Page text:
For many people a Rhine River cruise is considered the most romantic way to see Germany. These cruises can be as long as a week or as short as 30 minutes. The very best portion of the Rhine River (the most castles and the famous Loreley) can be seen on a 1.5 hour cruise from St. Goar to Bacharach.
Bacharach, named for Bacchus, the ancient Roman god of wine, is a medieval walled town only meters from the river's banks. The Rhine river once splashed up against the town's walls, but a landfill has been added to accommodate a road, train tracks and boat docks.
From 1300 to 1600 Bacharach was a major wine center. Due to shallow waters, ships had to unload upstream and reload in Bacharach, so every boat traveling the Rhine had to stop here. At it's peak Bacharach boasted a population of 6,000, though today it is closer to 1,000.
The view of town from the Rhine belies the charm hiding within. The town is a collection of some of the finest half-timbered medieval houses in Germany, some dating back to the 14th century.
Top Sights in Bacharach
Just one visit to the town square is enough to make you fall in love with this jewel of a town. You'll be transported into Medieval Germany as you walk the cobbled streets and admire the quaint half-timbered facades. Life seems to have slowed down here, and you can too among the small shops and Weinstubes.
A weinstube or wine room is an establishment that serves wine and some food. Often the food will be a sampling of cheeses and breads to compliment the wines offered.
During wine harvest in September, Bacharach's town square is adorned with a harvest wreath suspended high overhead.
The town church is located just off the square. While not impressive compared to many in Europe, the mix of pointed Gothic and rounded Romanesque arches make it worth a peak.
A bit further away from the church and on the same side of the Ober Strasse you will find the TI and Post office, or Posthof. Recognize it by the golden horn shaped sign that hangs above the entrance. (These horns have long symbolized the postal service in Germany.) WWII buffs will want to enter the courtyard of the post office to see an eerie reminder of years past - a fascist eagle from 1936 over the door on your left.
Steep steps along the side of the church lead up to the town's castle. Now a youth hostel it is probably not worth the hike if you aren't staying there. However, you should follow the steps until you reach Werner Kapelle, a skeleton of an old chapel with no windows, doors or ceiling. It's a beautiful sight when lit up at night. It was a regular stop on the Grand Tour in the 1800's as a place to contemplate the impermanence of human endeavor.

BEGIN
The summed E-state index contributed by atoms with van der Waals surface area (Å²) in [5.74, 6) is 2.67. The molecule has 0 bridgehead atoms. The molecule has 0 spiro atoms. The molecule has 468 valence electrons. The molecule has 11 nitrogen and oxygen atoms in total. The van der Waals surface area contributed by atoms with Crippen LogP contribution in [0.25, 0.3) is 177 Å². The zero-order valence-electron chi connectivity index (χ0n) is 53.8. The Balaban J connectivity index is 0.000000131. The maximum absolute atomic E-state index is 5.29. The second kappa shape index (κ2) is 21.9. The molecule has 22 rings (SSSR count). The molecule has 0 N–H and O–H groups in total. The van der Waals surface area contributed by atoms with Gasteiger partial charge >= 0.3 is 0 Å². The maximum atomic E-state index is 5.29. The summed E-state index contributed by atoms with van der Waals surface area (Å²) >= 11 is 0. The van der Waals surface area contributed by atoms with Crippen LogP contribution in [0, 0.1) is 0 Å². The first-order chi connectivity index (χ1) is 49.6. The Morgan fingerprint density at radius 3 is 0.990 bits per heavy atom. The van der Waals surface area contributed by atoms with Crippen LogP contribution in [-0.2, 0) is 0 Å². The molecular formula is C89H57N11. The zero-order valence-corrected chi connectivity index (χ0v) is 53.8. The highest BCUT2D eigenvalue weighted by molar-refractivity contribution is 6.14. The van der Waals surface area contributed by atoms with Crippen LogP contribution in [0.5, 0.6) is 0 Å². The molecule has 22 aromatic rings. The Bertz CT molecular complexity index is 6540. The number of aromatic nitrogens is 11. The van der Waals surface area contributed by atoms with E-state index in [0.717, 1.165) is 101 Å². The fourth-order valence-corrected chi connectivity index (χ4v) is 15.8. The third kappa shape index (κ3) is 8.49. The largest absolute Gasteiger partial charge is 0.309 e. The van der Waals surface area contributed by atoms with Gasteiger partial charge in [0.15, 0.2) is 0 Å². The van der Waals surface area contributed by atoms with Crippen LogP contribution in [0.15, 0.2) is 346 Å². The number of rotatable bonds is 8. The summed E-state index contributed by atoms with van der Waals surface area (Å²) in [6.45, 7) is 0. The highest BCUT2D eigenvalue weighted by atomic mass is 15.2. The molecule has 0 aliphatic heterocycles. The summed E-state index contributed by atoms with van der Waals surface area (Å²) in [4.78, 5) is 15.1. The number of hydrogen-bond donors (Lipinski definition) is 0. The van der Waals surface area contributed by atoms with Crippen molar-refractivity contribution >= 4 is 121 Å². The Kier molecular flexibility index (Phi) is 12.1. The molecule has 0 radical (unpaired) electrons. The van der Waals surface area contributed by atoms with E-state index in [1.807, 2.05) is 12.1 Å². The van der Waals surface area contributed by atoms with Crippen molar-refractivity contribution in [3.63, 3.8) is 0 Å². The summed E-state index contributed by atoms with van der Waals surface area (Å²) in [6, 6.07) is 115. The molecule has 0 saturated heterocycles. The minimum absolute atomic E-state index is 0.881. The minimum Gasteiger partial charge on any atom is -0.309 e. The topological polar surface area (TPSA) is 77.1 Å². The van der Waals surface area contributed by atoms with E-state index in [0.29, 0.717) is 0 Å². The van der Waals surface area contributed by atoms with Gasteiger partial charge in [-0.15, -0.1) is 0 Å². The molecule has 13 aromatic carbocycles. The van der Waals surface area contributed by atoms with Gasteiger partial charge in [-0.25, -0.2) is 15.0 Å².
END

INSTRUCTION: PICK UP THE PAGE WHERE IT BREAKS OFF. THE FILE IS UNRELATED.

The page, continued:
The Altes Haus, or old house, is also located just off the square. This red and white building dating back to 1368 is the oldest still standing in Bacharach. As with many older buildings, you will find its date on the facade near the top of the ground floor. Today the Altes Haus houses a Weinstube.
From the town square, if you pass the Altes Haus, you will come to Fritz Bastian's Wine Tasting, on your left. This Weinstube, which also has an outdoor garden, is a fine place to sample the wines of the region. For a set price, you get a sampling of about 15 different white wines from the Rhine Region.
Across the street you will find the Münze, or old mint. As with many professions in Germany, the sign tells the story. This one is adorned with the image of an old coin.
From here look up the hill to see one of the town's original towers. For an excellent view, hike up to it by continuing past the Münze and making a left on Rosen Strasse. About 100 paces from here you will reach an old well. Behind the well is a tiny stepped path that leads through the vineyard and up to the tower. If the tower is open you can go to the top of the town wall for a wonderful view overlooking the town and six of its remaining nine towers.
You can also walk along the top of the town's walls on the sections nearest to the train tracks. While some parts are not very attractive and seem abandoned, you'll get a feel of Medieval Bacharach.
Shopping in Bacharach
The Jost family has two stores in town that specialize in steins and other typical Germany souvenirs. One of the stores is located in the town square, and the other sometimes less expensive one is on Rossen Strasse. They are happy to ship purchases back home for you. The shops are open until about 6:00 PM, depending on the day of the week. For a sample of their goods, visit their website at, www.phil-jost-germany.com.
Walking- Bacharach is best seen on foot. You can walk from one end of the town to the other in about 15 minutes. In about twenty minutes you can hike up hill to the castle, now reborn as a youth hostel.
Trains- The train station is about a 5 minute walk from the center of the old town. Exit right from the train station and follow Ober Strasse to the town square.
Ferries- If you arrive by boat, take the pedestrian underpass to enter the town through one of its medieval gates. Continue straight along your route until you reach Ober Strasse, and the town square, which lies only a couple of short blocks ahead.
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